I grew up in Melbourne but moved to Europe with my family when I was eight. I spent time at schools in London and Germany while my dad was furthering his medical specialty. We also lived in Cornwall for a few months with family friends who owned a four hundred year old thatched roofed house. As a child, learning to adapt and seeing different parts of the world, being lucky enough to travel, opened my eyes to a broader culture of how people live differently.
The great thing about architecture is that it’s a broad discipline. The architecture degree is intensive and demanding. I studied at RMIT which was the right choice for a naturally pragmatic person. RMIT seemed more conceptual and ‘big idea’ driven. It took a while to get me thinking creatively, but they teased it out of me.
There are so many values and skills that you need to draw upon daily as an architect. Patience, effective communication, influence, and negotiating skills. It’s important to be practical, analytical and creative. I think people would be surprised how little of our day is creative (unfortunately). You have to be a jack of all trades. That’s what I most love about architecture; every day is busy and different from the previous. Multi-tasking and being well organised are an advantage, particularly when running a business.
From first year architecture, I started looking for architectural work. It was 1994 and the Australian economy was in recession. A family friend of a friend had an established architectural practice in Windsor and took me on one day a week while at Uni. I waitressed on weekends to make ends meet. The architecture practice was a mixture of architects and experienced draftsmen, where drawings were documented by hand. Everyone would break for morning tea because they didn’t want cups of tea spilling across drawings.
A year later I started working for a small practice in Fitzroy, working primarily for one director. Sitting next to his desk I learnt a lot listening to his conversations. That is something that has stayed with me; I put the newest person in our office next to my desk. A lot is learned by listening to others; like the appropriate tone and language to use with clients and builders.
My husband started a commercial construction company in 2004 and I started my practice the year after. We didn’t want to start new business’ at the same time. It’s a big leap of faith to give up a salary to try and make it by yourself. The best thing you can do is be good to your clients and the work will come.
I started when there was no social media and it took 3 years to get a project published (from start to finish). Word of mouth was really important. I think I’m a good delegator. Having kids forces that upon you, as there aren’t enough hours in the day. I’ve got fingers in many pies, so I’m lucky that I have such a great studio team around me.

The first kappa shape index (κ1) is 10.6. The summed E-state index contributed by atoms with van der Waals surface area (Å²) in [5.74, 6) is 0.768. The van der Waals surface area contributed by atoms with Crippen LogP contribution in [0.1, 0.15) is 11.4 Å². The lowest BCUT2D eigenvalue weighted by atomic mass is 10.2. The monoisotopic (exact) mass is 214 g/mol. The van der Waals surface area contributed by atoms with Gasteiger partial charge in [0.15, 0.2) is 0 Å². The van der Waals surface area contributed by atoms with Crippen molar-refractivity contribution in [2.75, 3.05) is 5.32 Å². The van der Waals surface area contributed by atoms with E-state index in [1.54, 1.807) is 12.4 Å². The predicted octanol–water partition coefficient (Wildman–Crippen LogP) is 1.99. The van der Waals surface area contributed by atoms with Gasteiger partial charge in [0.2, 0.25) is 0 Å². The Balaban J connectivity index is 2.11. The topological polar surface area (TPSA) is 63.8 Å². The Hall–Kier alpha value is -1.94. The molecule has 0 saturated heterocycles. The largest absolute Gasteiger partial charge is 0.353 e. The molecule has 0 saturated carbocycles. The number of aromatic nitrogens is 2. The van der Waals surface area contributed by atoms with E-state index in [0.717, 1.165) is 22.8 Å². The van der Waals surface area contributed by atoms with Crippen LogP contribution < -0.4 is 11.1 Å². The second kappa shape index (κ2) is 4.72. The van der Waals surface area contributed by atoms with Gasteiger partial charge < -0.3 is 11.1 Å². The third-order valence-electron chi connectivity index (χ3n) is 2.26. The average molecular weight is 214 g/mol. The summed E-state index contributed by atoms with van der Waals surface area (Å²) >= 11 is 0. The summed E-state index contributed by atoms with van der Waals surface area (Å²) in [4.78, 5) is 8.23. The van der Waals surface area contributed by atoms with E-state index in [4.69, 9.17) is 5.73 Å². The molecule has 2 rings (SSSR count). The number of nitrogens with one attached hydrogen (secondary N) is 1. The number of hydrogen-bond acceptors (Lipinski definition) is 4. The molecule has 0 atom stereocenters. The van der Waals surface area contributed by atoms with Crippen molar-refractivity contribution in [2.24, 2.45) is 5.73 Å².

Australia is a young country with a great sense of freedom, unlike European cities where many architects are limited to interior fitouts or conversions. I’m always proud of the amount of Australian architectural content published globally, which seems disproportionate given our population. Australia has great enthusiasm, optimism, and a diverse design culture across all facets of design.
There needs to be a greater amount of flexibility in the workplace for men and women. I think subconsciously it was one of the reasons why I decided to have my own practice. Architecture can be a difficult profession to do part time, but there are number of successful practices with a large portion of part time employees. There has been some real groundswell about flexibility recently; people are becoming more accepting of alternative working arrangements.
I’ve found developing networks in architecture highly valuable. A number of colleagues are some of my closest friends. It’s good to get on the phone and say ‘This is what I’m going through, have you dealt with something like that?’ A number of us are quite involved in the Institute (AIA) with forums, mentoring and committees. I like sharing the knowledge and experience I’ve accrued from ten years of practice.
I met my husband when I was eighteen. He bought a little flat when we were together, and we renovated it for eighteen months at night and on the weekends, while we lived with our parents. Back then it was more affordable. We employed a few tradesmen friends to help. Being surrounded by friends in construction taught me to think about the buildability of designs and benefits of collaboration.
My most hated construction faux pas is when apartment buildings locate air-conditioning condensers on balconies visible from the street. So much building stock is driven by speed and cost with little thought about occupants, sustainability and longevity.
I tell my daughters that it is important to be a good listener. They are still young, only four and seven years old, so they think the world revolves around them. They’re both strong minded but also compassionate. I encourage them to have an opinion but remind them it’s important to listen to others.
As local Melbourne architect Clare Cousins exemplifies; working hard and relishing every opportunity presented to you, are keys to achieving true success. Clare was so enthusiastic to share her extensive career and stories in architecture, noting a thing or two about a life lived in balance with her family. We were so excited to talk with a women who has become a real leader in her field. She is opinionated, driven and in her own words, a poor front seat driver! We hope you enjoyed this interview as much as we did.